Ordovician-Devonian lichen canopies before evolution of woody trees
Gregory J. Retallack
Summarized by Saraiyh Newton, an undergraduate geology student at University of South Florida.
What data were used? Nematophyte fossil data was collected from the Silurian-age Bloomsburg and Ordovician-age Juniata formation (in Pennsylvania and Tennessee, USA respectively); ancient layers of soil called paleosols, that encases the fossil nematophytes, were also used in this study. Nematophytes are a loosely defined grouping of organisms such as algae and lichen found in the Silurian to the Devonian period that were able to form large canopy- like structures (similar to tall trees in modern forests); in this study, the nematophytes are the lichen canopies the title alludes to. The researcher used various data from modern plants to calculate estimated heights of the fossil lichen canopies.
Methods: This study illustrates the presence of these nematophytes that created canopies, which has components that could have nurtured early land plants that grew under it, which would eventually allow woody trees to thrive. First, the study identifies where the nematophytes are through various methods, like visual surveys of the paleosols for features such as extensive fungi-like root traces.
After finding the nematophyte remnants, the study author calculated the possible height that the nematophytes might have grown to when they were alive. Plant height is calculated by using an allometric growth equation, which is the relative change in proportion of a part compared to its body, based on 670 modern species of trees. This equation uses the trunk’s diameter at about 1.4 meters above the trunk’s base, or breast height, to calculate the height of the tree. With the calculated height, Retallack calculated the possible density of plants per square meter to create a picture of what forests may have look like with these nematophytes.
Results: The calculated density and spacing between the trees (which is also found within the paleosols) illustrates a dense cluster of the nematophytes within ancient forests. Since these nematophytes were most likely densely clustered all over forest during the time, these organisms might have nurtured and created an environment where vascular plants, like woody trees, would be able to thrive in the future (later Devonian to present, when trees became extremely widespread). This could have happened because the nematophyte fungi-like roots had an extensive reach in the soil and this fungi network could have nourished environments to the point where plants would have thrived.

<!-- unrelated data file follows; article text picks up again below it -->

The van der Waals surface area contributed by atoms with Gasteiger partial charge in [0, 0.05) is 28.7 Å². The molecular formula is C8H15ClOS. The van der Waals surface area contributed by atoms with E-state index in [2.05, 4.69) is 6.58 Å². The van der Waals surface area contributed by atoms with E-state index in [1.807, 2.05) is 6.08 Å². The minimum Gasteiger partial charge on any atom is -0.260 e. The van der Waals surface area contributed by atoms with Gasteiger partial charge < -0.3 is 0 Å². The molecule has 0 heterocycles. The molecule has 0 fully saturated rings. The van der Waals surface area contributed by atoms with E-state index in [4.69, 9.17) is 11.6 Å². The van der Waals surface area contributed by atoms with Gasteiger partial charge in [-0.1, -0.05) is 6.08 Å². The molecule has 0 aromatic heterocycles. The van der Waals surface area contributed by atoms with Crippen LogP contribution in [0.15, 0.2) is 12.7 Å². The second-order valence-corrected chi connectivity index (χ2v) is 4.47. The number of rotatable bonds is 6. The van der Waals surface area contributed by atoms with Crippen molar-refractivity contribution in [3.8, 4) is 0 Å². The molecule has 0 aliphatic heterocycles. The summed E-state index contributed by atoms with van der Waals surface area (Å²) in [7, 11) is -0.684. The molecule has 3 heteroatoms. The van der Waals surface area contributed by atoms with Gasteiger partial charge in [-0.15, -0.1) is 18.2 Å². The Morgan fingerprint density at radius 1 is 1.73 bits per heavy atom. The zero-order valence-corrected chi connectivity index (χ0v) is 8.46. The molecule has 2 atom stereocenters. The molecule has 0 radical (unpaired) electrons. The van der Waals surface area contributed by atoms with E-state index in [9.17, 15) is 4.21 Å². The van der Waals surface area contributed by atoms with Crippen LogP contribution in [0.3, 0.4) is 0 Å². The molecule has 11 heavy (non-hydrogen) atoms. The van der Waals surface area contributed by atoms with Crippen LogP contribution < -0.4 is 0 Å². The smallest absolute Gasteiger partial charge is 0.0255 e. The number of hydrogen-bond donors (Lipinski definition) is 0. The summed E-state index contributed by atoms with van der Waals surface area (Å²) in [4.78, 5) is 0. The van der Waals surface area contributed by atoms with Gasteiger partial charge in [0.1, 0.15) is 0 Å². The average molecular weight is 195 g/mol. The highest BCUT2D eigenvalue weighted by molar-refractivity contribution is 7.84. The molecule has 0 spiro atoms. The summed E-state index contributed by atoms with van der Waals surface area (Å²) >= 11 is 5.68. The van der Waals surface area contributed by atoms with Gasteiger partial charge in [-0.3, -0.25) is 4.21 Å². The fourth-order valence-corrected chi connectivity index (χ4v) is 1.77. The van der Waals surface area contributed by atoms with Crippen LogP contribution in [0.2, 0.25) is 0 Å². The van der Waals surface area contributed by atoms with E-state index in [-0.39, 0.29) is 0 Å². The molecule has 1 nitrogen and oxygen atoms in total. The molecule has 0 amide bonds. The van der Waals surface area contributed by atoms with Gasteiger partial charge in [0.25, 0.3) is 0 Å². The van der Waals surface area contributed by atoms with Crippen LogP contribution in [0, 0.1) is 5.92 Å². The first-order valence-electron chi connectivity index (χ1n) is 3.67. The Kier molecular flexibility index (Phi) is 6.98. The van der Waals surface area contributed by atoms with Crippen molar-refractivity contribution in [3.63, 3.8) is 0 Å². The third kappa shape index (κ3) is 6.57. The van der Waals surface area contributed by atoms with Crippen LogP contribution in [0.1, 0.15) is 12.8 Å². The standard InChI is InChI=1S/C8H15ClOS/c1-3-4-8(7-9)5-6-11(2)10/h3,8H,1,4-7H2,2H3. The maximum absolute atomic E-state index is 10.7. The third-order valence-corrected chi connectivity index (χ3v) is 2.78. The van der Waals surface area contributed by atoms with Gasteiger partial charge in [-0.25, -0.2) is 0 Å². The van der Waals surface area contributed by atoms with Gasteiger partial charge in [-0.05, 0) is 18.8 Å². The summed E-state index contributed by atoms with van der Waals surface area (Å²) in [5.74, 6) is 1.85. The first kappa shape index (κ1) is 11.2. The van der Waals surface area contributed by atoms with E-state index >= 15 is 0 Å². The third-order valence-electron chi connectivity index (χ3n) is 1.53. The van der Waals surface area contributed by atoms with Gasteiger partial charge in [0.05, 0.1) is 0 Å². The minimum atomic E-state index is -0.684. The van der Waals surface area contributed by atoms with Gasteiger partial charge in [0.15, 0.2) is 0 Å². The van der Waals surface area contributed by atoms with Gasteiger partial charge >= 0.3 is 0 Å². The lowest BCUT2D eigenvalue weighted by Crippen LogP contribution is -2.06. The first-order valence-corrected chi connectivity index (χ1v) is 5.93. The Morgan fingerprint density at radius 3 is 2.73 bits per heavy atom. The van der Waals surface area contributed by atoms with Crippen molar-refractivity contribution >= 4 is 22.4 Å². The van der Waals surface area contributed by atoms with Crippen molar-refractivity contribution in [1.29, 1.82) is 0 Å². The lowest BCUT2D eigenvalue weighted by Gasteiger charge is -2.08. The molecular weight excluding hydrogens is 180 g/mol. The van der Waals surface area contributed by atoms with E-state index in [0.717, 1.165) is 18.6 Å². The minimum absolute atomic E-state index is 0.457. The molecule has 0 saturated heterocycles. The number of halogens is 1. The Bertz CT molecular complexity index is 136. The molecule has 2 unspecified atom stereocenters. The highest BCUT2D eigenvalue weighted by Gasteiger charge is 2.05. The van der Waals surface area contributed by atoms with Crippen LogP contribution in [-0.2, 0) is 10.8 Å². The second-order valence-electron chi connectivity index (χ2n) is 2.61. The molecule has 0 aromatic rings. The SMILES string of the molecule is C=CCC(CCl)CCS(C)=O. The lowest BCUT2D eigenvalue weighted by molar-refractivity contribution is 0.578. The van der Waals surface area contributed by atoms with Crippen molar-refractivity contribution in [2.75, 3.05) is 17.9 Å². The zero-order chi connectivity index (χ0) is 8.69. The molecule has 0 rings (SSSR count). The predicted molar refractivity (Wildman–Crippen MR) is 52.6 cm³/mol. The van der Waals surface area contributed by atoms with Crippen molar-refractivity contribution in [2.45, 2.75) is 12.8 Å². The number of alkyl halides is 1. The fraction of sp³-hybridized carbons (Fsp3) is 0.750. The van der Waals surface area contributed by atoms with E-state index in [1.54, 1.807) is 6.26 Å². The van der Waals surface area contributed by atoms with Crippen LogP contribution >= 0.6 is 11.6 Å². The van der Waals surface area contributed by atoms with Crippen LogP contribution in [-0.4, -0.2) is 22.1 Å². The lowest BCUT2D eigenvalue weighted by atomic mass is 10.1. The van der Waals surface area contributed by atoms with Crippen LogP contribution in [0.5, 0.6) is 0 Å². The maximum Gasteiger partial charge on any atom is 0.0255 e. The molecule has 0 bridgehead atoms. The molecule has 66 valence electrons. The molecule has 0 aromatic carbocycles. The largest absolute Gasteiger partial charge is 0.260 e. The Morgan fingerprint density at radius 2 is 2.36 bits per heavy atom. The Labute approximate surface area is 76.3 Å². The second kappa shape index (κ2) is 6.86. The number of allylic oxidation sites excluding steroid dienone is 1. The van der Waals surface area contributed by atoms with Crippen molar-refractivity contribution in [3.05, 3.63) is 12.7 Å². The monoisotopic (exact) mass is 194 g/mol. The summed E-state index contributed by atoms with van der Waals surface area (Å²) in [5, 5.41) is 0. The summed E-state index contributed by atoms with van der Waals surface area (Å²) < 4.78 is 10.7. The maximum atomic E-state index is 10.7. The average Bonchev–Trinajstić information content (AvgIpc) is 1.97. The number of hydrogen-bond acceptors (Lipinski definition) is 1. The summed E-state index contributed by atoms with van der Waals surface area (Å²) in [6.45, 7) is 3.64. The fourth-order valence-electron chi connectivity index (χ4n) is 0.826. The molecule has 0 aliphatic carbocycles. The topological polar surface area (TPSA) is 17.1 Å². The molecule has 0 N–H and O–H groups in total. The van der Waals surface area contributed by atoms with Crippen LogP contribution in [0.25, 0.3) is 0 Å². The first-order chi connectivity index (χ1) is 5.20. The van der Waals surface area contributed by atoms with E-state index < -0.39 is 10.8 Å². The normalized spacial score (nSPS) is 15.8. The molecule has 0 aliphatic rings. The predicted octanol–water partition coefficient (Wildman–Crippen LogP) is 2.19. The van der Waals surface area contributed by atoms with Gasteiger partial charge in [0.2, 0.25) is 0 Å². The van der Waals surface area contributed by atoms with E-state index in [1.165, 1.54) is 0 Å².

Why is this study important? This topic is quite interesting because when we look at modern lichen, they are mostly flat, low growing organisms. They usually do not grow very tall, but they can spread over different surfaces in the forest. So, knowing this about modern lichen species and learning that there was once lichen species that were big enough to have canopies could show how forest ecosystem and species changes over time.
The big picture: These nematophytes can illustrate how a dominating species in a region can create an environment that allows newer species to thrive in the future. These nematophytes made a good environment for woody trees to thrive in and woody trees eventually became a dominate plant grouping, so we may be able to study how woody trees might be facilitating the evolution of other organisms, too. Learning about how species affect the world around them can improve our knowledge on how ecosystems can change over time.
Citation: Retallack, G., 2022. Ordovician-Devonian lichen canopies before evolution of woody trees. Gondwana Research, 106, pp.211-223.